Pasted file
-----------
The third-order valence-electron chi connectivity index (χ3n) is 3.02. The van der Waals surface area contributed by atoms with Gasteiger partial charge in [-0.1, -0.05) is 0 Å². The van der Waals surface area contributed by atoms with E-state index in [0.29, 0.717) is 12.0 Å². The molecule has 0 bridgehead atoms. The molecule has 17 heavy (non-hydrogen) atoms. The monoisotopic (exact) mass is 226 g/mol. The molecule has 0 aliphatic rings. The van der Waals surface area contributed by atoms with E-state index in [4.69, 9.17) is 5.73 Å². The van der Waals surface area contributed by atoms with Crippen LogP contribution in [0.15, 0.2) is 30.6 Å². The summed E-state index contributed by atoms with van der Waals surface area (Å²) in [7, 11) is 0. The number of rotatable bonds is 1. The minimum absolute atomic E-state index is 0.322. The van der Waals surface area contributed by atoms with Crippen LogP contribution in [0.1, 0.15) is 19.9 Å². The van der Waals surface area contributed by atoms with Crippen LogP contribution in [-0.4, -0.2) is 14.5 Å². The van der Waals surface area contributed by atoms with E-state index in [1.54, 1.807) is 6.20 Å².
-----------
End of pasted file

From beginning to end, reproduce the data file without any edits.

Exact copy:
The third-order valence-electron chi connectivity index (χ3n) is 3.02. The van der Waals surface area contributed by atoms with Gasteiger partial charge in [-0.1, -0.05) is 0 Å². The van der Waals surface area contributed by atoms with E-state index in [0.29, 0.717) is 12.0 Å². The molecule has 0 bridgehead atoms. The molecule has 17 heavy (non-hydrogen) atoms. The monoisotopic (exact) mass is 226 g/mol. The molecule has 0 aliphatic rings. The van der Waals surface area contributed by atoms with E-state index in [4.69, 9.17) is 5.73 Å². The van der Waals surface area contributed by atoms with Crippen LogP contribution in [0.15, 0.2) is 30.6 Å². The summed E-state index contributed by atoms with van der Waals surface area (Å²) in [7, 11) is 0. The number of rotatable bonds is 1. The minimum absolute atomic E-state index is 0.322. The van der Waals surface area contributed by atoms with Crippen LogP contribution in [0.1, 0.15) is 19.9 Å². The van der Waals surface area contributed by atoms with Crippen LogP contribution in [-0.4, -0.2) is 14.5 Å². The van der Waals surface area contributed by atoms with E-state index in [1.54, 1.807) is 6.20 Å².